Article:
5.9 on the Richter scale, the epicenter was located in central Virginia, near the town of Mineral. The top of the Washington Monument cracked a bit and had to be closed for repairs. Think: alien invasion, Independence Day. The monumental phallus breaks off sealing the president’s fate. And you call it just a movie. East Coast earthquakes are few in number, so few we forget about the mid-Atlantic Ridge most of the time, but crustal collisions gave rise to the Appalachians, once tall as the Himalayas, 300 million years ago.
I never find any other sign of visible damage.
Within boundaries, like a zoo, we visit the natural world, what has become of the “natural world.” Hikers in a conga line of wondrous light metal walking sticks, technical clothing, and properly treaded boots rampage up and down Yosemite’s Half Dome at a rate that erodes granite. While driving my usual truck route to work, I see a dead raccoon that probably got hit on the road and crawled just far enough to die of its injuries in cool grass. I can’t help thinking that it’s only a matter of time before what we like to call nature reclaims this strip of asphalt, these bath re-fitters and light manufacturers; a matter of time until kudzu snakes the lamp posts and loops the power poles together in a mockery of Christmas tinsel, leaving raccoons to safely abide.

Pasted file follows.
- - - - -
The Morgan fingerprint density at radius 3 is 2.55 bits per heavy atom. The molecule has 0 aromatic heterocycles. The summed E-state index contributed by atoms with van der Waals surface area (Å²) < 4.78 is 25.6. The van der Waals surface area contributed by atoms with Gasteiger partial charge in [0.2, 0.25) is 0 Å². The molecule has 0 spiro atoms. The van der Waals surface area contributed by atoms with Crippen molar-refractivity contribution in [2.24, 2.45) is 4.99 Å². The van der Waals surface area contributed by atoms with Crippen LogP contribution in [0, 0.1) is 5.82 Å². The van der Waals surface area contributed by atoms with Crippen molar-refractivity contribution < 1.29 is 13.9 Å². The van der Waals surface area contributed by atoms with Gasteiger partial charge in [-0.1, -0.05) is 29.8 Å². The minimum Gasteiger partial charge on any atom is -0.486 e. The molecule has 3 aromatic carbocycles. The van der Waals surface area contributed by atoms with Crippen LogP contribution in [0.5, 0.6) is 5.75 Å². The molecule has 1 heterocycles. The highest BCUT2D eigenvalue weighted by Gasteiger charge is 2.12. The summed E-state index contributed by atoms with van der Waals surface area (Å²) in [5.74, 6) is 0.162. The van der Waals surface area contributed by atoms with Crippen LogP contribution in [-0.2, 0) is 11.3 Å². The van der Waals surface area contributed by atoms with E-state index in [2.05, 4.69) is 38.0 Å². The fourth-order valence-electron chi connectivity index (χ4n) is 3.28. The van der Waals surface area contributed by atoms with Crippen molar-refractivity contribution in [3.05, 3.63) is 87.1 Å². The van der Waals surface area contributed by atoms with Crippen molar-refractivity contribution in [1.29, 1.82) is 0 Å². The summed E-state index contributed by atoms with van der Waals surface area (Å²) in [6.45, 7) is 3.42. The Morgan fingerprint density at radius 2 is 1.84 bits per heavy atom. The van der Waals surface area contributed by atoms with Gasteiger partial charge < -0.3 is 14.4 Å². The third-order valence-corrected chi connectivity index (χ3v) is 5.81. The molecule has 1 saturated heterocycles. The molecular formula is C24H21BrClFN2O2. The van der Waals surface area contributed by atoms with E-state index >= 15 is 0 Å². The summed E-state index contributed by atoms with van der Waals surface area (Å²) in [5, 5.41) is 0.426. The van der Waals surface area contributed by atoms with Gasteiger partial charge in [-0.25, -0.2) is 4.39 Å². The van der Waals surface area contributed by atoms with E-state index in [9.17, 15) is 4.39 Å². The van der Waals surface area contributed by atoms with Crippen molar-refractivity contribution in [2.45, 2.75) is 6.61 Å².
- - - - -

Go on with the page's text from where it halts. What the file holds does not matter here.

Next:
In our downtown arts district, one can hear on a summer evening the dulcet periodic blasts from police shotguns. Starling droppings damage vehicle paint and crust sidewalks. It’s true, they do make a mess, but please, where are they supposed to roost instead? Like me, they have migrated into the city. From my balcony tucked in a notch of the building, I watch the starlings’ frantic flapping as they bundle together, stumbling like startled drunks through the air as the shotguns pop, pop, pop.
Five years into living in the sixth floor loft a pair of cicadas cracks open in the condo. At first I find just one abandoned skin slit as with an X-ACTO knife down the back but still clinging fiercely to a short limb like a crunchy thumb on my potted spindly palm. A. collects the specimen and covers it with a makeshift bell jar.
Cicada nymphs can take seventeen years to crawl out of the ground where they once dropped as eggs. But in the south the cycle shortens, and pretty soon I start reading and hearing about the thirteen-year cicadas being back, specifically brood XIX. When I lived in the country, I had a habit of setting my houseplants outside every late spring and through the summer. I can remember a particularly noisy year when the cast-off exuvia of cicadas seemed to be everywhere, crunching underfoot at the gas pumps. Their mating in the tall trees at the fringes of my property raised a ruckus of shrill shrieking that not even the folk cure of bagpipes could have silenced.